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Need Money Fast? 4 Options for Small Business Owners As you push your business forward, think about financing early and often to accept any challenges as they arise.

By Anna Johansson

entrepreneur daily

Opinions expressed by Entrepreneur contributors are their own.


As a small business owner, you've probably experienced both feast and famine. Sometimes money is tight. And while the hope is that the lean periods only pop up once in a while, sometimes you'll need a little (or big) infusion of money to keep pushing forward.

The Need for Green

There's an extremely fine line you have to walk when scaling. If you expand too quickly, hire too many employees, and order excess inventory, you could deplete your financial resources and crash. But if you don't take any chances or prepare your business for growth, you won't be able to respond in an efficient manner when you finally get the big break you've been waiting for.

Related: 5 Main Reasons Banks Turn Down Small-Business Owners for Loans

"Contrary to conventional wisdom, the most dangerous period for entrepreneurs is not when they start up from scratch but when they scale up for growth," professor Daniel Isenberg told the Harvard Business Review. "When you are a startup, there is relatively little to lose, mistakes are fixable and a small amount of cash and a cohort of committed colleagues can go a long way.

"But when you suddenly accelerate and grow, whatever your company's age, things get really hot really fast, largely because your need for cash explodes overnight."

As Isenberg points out, the best thing you can do for your business is be prepared. You need to think about how you'll finance growth well before you ever start scaling. This ensures that you'll establish the right foundation, and it will help you facilitate growth without prematurely investing in resources and assets that you can't use. So, what, exactly, can you do when you are ready and need money to expand? Here are four options.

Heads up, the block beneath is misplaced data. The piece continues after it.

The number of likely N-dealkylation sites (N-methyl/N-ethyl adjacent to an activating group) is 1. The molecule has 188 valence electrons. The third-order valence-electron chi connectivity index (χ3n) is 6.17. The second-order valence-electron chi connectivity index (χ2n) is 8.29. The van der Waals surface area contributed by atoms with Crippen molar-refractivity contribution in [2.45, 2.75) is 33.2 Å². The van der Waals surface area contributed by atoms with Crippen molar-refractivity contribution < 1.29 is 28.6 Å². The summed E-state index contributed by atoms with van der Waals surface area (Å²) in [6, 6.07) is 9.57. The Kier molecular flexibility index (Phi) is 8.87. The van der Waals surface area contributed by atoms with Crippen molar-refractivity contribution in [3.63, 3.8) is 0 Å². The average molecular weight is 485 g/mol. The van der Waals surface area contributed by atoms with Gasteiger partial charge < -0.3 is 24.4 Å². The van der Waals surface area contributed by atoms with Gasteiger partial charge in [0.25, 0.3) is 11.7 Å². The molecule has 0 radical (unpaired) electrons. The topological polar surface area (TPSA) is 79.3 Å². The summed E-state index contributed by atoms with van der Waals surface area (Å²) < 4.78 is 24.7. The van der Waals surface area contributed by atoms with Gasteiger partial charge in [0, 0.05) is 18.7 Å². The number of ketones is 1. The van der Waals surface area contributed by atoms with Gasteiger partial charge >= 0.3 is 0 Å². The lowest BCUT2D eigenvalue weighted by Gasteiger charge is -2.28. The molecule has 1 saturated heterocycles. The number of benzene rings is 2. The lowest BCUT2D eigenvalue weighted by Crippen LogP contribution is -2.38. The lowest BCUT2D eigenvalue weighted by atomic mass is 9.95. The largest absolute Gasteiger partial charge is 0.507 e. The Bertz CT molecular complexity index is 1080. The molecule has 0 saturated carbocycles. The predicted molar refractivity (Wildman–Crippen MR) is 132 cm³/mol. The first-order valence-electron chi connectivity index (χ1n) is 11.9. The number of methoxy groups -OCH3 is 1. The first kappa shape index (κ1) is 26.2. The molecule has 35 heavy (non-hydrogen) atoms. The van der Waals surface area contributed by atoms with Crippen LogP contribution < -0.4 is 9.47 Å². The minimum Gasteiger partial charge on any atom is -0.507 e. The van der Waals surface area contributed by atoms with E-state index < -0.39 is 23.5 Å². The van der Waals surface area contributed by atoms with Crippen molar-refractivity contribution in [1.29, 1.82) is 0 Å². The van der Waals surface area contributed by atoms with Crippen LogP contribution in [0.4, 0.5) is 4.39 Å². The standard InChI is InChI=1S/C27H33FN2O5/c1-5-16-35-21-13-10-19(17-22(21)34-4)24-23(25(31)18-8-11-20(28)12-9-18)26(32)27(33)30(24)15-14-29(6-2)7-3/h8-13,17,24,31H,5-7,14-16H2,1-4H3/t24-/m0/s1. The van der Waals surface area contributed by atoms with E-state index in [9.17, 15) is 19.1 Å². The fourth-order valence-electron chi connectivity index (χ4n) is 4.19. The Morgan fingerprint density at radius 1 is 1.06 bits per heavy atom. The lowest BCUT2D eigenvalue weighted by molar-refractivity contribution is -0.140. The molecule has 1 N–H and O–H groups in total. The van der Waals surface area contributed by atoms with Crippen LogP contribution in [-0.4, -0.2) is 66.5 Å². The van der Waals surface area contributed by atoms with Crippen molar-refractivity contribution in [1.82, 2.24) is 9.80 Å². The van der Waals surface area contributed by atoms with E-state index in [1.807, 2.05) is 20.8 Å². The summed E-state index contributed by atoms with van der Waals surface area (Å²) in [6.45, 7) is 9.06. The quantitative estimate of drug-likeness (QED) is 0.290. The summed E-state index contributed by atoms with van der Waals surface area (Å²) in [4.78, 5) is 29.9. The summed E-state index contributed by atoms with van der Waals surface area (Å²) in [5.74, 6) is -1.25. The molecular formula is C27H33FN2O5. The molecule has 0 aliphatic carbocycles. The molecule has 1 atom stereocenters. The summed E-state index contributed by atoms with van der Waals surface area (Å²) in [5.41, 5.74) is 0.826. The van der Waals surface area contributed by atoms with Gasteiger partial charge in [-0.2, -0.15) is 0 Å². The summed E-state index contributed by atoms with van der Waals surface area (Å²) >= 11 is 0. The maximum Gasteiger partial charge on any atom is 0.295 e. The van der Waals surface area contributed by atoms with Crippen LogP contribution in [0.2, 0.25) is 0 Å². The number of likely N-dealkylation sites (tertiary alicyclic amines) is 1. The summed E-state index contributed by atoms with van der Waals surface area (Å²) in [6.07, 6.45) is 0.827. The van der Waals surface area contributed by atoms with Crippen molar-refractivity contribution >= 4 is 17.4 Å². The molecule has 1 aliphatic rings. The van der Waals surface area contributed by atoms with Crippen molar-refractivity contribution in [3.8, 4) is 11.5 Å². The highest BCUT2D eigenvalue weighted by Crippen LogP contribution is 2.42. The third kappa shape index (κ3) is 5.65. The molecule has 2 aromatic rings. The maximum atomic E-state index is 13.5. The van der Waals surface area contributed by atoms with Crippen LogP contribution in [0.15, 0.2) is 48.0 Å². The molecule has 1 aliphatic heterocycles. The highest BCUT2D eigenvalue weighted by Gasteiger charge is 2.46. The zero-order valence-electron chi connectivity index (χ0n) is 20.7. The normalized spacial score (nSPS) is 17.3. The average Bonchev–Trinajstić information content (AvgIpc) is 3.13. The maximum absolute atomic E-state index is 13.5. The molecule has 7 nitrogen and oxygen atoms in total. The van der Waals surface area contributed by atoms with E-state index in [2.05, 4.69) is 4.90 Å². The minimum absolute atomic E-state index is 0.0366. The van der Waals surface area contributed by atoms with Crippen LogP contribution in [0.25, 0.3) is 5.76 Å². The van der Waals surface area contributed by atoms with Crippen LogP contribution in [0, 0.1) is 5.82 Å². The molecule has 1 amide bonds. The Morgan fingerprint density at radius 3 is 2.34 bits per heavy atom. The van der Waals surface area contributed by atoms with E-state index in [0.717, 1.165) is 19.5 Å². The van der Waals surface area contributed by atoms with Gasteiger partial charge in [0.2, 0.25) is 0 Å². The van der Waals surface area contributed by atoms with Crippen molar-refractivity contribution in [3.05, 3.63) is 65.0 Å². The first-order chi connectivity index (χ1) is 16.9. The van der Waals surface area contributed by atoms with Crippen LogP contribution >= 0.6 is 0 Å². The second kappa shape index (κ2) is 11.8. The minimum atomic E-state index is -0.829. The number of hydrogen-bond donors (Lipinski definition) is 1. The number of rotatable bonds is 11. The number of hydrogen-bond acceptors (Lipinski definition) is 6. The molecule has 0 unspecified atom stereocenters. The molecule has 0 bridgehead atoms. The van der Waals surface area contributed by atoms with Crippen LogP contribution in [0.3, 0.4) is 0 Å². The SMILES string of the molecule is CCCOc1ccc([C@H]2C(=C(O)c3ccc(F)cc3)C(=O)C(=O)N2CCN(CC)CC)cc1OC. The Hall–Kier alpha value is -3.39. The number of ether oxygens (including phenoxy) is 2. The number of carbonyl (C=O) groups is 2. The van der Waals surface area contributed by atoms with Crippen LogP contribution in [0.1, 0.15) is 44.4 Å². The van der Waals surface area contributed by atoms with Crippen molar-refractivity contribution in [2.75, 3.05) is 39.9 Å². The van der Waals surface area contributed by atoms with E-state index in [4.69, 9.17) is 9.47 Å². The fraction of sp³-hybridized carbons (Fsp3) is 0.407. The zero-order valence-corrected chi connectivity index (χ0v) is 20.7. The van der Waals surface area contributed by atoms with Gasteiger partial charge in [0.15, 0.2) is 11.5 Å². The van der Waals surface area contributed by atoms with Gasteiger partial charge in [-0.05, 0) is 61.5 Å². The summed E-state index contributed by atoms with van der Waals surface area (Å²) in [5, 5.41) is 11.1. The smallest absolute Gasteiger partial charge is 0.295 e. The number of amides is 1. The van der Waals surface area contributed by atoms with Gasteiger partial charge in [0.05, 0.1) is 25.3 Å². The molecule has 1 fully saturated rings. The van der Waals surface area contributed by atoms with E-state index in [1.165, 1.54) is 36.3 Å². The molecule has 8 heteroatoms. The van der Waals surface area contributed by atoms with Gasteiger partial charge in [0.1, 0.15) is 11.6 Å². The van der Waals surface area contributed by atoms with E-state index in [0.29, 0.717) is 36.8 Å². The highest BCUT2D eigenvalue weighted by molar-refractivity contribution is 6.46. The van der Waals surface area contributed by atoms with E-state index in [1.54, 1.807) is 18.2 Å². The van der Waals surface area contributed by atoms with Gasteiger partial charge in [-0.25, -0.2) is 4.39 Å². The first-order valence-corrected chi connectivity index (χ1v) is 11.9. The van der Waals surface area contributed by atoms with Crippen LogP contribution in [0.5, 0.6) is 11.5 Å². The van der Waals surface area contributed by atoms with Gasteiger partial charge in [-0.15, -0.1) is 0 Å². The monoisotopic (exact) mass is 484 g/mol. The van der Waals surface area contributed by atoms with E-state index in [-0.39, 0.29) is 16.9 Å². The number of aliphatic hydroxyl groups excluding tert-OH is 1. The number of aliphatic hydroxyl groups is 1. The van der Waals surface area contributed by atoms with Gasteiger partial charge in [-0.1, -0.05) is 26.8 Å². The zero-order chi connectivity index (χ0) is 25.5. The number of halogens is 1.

1. Online lenders

If you need a sizable loan, you'll still need to go through a traditional bank or lender. However, if you need only a modest amount of cash, online lending msy be the way to go. Thanks to new technology, online lending has become faster and more efficient. A solid entrepreneur can reasonably expect to receive a loan within a few hours of contacting an online lender -- and the rates can be surprisingly competitive.

Related: The 5 Cs of Qualifying for an SBA Business Loan

2. Personal installment loans

If you're really in a bind and need some quick cash, a personal installment loan might be the way to go. A lender simply checks your credit score and processes your request. In most cases, you can get the money -- which can range from a few hundred to a few thousand dollars -- within 24 to 48 hours. Personal installment loans - also known as cash advances - are typically paid back on a fixed schedule over a period of a few months or years.

3. Line-of-credit loans

One of the most useful loans for growing small businesses and startups is the line-of-credit loan. With a line of credit, your business gets approved for a certain amount of money for a specified period of time -- typically one year. Should you need the money, you simply withdraw on the line of credit as if it were cash in your bank. If you don't need it, you can leave it there and avoid paying interest. This kind of loan offers the best of both worlds when you aren't sure how much you'll need, or when you'll need it.

4. Receivable financing (factoring)

One of the classic methods of financing a growing business involves selling your accounts receivable to a financial institution (often known as a factor). The factor advances a portion of the receivables -- likely 75 to 90 percent of the value -- and then holds on to the remaining portion. The benefit of receivables financing is that you're able to get money fast, without compromising orders or cash flow. It's a good solution for businesses that have orders coming in, but don't have the money to fill those orders.

It's okay to trim the fat.

"Some founders think that scaling only involves growing upward and outward. However, as your company grows, you may find things that no longer work, departments that are no longer needed and staff members that don't gel," entrepreneur Sujan Patel has written in "Trimming back those items that aren't working is an important part of building toward things that are. As you scale your business, don't be afraid to trim fat so that your company can grow effectively."

Related: Grants and Loans for Women-Owned Businesses

Scaling for growth requires patience, diligence and foresight. Not only do you have to get rid of the parts that are weighing you down, but you also have to think about how you can add valuable assets. As you push your business forward, think about financing early and often so that you have the fiscal resources to take chances and accept challenges when they arise.
Anna Johansson

Freelance writer

Anna Johansson is a freelance writer who specializes in social media and business development.

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